Moreover, China’s bellicose stance, together with the undefined ownership of the region and its fish stocks, has led to destructive overfishing, degrading the marine ecosystem and threatening endangered species, including sea turtles, sharks, and giant clams. Since 2010, the fishery reserves in the Spratly Islands and the western part of the South China Sea have been reduced by 16 percent.
Approximately 300 million people depend on the South China Sea’s marine resources for their livelihoods; should China continue on its current course, the risk of massive economic dislocation will grow. But the South China Sea is an important body of water for the entire world, not only for the countries that border it. It is an essential international maritime transportation route—connecting the Indian Ocean to the Pacific Ocean—through which roughly 300 vessels, including 200 oil tankers, pass daily. [Source]
In July, Johnny Langenheim wrote in the Guardian that China could take the lead on a treaty similar to the Antarctic Treaty to protect the waters and marine life in the South China Sea:
China also claims its island building activities have caused only minimal, recoverable damage, but [marine biologist John] McManus, an expert in reef ecology, doubts this is the case. “The reef crest is a tiny thing about the same height as the tide range,” he explains. “That’s what is protecting everything – waves lose more than 90% of their energy when they hit the reef crest, reef flat and reef slope.” What’s more, this is an area that is prone to typhoons. “And you can’t build anything on an atoll without a wave-breaking crest in a big storm region.”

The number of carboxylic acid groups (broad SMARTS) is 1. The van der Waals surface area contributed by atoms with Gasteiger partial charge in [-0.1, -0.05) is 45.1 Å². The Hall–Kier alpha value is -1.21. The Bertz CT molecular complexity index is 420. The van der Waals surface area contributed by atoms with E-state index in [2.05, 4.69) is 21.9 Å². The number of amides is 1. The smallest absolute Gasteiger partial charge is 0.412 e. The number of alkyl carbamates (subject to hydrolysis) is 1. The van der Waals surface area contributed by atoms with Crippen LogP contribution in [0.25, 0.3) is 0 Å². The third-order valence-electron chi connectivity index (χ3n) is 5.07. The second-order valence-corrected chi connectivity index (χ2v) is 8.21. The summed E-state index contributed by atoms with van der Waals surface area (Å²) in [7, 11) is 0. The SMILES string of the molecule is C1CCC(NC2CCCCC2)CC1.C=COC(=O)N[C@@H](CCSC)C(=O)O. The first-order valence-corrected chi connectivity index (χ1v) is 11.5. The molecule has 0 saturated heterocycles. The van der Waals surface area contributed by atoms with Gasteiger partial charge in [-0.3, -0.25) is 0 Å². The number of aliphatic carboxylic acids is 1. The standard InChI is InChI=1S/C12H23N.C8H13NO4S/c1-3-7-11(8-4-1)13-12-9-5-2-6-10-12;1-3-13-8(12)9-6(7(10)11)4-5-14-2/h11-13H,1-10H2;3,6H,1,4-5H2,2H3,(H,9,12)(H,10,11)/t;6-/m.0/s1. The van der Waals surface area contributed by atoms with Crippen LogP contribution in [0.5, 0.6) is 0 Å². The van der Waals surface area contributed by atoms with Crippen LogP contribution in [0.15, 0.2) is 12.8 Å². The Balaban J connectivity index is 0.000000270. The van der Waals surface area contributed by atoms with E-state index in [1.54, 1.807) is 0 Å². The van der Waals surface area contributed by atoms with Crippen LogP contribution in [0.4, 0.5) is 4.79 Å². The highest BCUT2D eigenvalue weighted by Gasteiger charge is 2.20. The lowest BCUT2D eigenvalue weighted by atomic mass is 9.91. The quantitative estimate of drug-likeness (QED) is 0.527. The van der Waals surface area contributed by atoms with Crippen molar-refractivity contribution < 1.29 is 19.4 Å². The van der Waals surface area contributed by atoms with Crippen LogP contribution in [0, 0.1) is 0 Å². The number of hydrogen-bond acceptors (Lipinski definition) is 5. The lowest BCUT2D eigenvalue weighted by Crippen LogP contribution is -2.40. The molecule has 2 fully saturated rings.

McManus concedes that if you build behind the reef crest, the impact could technically be minimal. “But that’s provided you haven’t messed with the ecosystem that is continually building the crest – then it could wear down and wash away.” China and to a lesser extent the other countries contesting the Spratly Islands, appear to have been dredging sand from within atolls, behind the fringing reef, effectively reclaiming land from the structure itself. “That sand is not a desert – it’s an important part of the atoll,” says McManus. “And we’ve found at least 20 areas that are being dredged like this.”
Dredgers sweep back and forth, creating clam shell patterns in the sand that are clearly visible by satellite. In the process, they destroy whatever lives there, including reef-building organisms, turtles and giant clams, while sending up plumes of corrosive sand and sediment that settle on surrounding reefs, killing them, McManus explains. For the many scientists who are predicting that coral reefs globally are in danger of disappearing by as early as the middle of the century due to bleaching, ocean acidification and rising seas, the reclamation is comparable to switching off an ailing patient’s life support.
[…] “These are some of the most beautiful reefs I’ve ever seen with some of the highest levels of biodiversity in the world,” [McManus] says. “And they’re covering them with sand to build airports on them.” Instead of a proliferation of military bases, there could be dive resorts and live aboard boats operating in these waters. [Source]
In Nature, Elizabeth M. P. Madin also examines the environmental impact of land reclamation in the South China Sea (sub required).